Many years ago, when I was just a 16 year-old teenager, a Christian minister gave me a verse from Scripture which I had carried with me until today and which I continue embracing as the essence of the humble ministry entrusted to me as a deacon of the Church, a minister of the Gospel.
The words he wrote for me were the words of the very apostle I had come to admire, whose letters I would read over and over again as a teenager, St Paul: "I do not place any value on my own life, provided that I complete the mission the Lord Jesus gave me - to bear witness to the good news of God's grace." (Acts 20.24)
I am constantly (and sometimes painfully) aware that my participation in the mission of the Church is small and probably insignificant compared to that of many missionaries in places whose names I cannot even remember, let alone pronounce. My mission has never taken me to such dangerous places so that my life has had to hang on a string, or so that I was in danger of being shot by terrorists or consuming contaminated water because the amenities were totally unsanitised. I know of people whose lives are perpetually hanging on a string for the sake of the Gospel. The work that I do is probably child's play for them. I frequently pray for these missionaries and think of them with much admiration and respect.
In the past one week though, I caught a very small glimpse of what it might feel like being "entrapped" in a place where my life might have easily been at stake without warning. I have been in Kota Kinabalu, the capital of Sabah state in East Malaysia where an uprising recently began among Sulu insurgents claiming that parts of Borneo belonged to their Sulu Sultanate. Shootings and bombings had begun in surrounding towns a distance away from Kota Kinabalu where I am. There were deep feelings of discomfort among the local citizens despite seemingly empty assurances by the government that the situation was safe.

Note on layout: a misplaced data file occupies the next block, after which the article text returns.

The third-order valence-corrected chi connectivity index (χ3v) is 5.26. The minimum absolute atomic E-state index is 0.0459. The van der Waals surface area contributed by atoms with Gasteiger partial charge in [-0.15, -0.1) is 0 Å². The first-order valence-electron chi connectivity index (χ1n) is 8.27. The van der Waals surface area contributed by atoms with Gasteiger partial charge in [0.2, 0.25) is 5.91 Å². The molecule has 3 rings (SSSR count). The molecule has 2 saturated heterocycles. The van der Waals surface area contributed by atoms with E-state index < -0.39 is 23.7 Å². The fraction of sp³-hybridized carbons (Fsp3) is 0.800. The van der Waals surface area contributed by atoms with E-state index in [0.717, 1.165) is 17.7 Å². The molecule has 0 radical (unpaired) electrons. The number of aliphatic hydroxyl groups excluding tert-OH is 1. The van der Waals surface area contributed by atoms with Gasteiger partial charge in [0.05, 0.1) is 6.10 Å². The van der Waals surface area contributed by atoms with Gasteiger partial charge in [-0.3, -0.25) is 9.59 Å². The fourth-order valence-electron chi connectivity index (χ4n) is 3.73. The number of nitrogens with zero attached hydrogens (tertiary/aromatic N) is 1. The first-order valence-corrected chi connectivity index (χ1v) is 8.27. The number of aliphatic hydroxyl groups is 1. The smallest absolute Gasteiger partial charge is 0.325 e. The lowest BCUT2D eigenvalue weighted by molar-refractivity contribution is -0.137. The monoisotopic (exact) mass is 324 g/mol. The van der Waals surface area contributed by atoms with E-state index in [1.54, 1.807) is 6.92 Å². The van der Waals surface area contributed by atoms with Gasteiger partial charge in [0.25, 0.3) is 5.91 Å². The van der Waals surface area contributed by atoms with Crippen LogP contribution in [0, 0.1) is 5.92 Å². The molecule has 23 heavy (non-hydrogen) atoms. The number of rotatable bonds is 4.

I was supposed to fly to another city (Sandakan) from here for a conference over the weekend. When the security threat began, I received a telephone call from the organisers of the event asking if I was still intending to go there for the conference. I had about five seconds to think it through before giving my reply to the organiser. The first thought that raced through my mind was the above passage, Acts 20.24, from St Paul. I realised that even in such a situation, wherever there was a gospel to be preached, wherever there was a crowd or community waiting to receive the Good News that saves, St Paul would go to them regardless of the inconvenience of the situation. Many times had he jeopardised his life for this cause, suffering multiple shipwrecks, imprisonments and floggings.
The life of St Paul gave me courage to say "yes" to the anxious people of Sandakan. Of course, later, the Bishop of Sandakan instructed for the event to be cancelled, like a father who cares for the security and safety of his children (as well as for mine). But I know that if this instruction had not been given, I would still have gone there. Because St Paul would have done so.
I am unsure how many "risky situations" I need to face in the course of my duties as a minister of the Gospel, and I am uncertain if I will always have the courage to say "yes" to those from dangerous lands who ask to receive a glimpse of the power of the Gospel. This experience has got me thinking much more about such situations that might arise in the future. I hope and pray I will find enough courage and confidence in Christ to say, "Yes, I will go... because I do not place any value on my own life, provided that I complete the mission the Lord Jesus gave me - to bear witness to the good news of God's grace."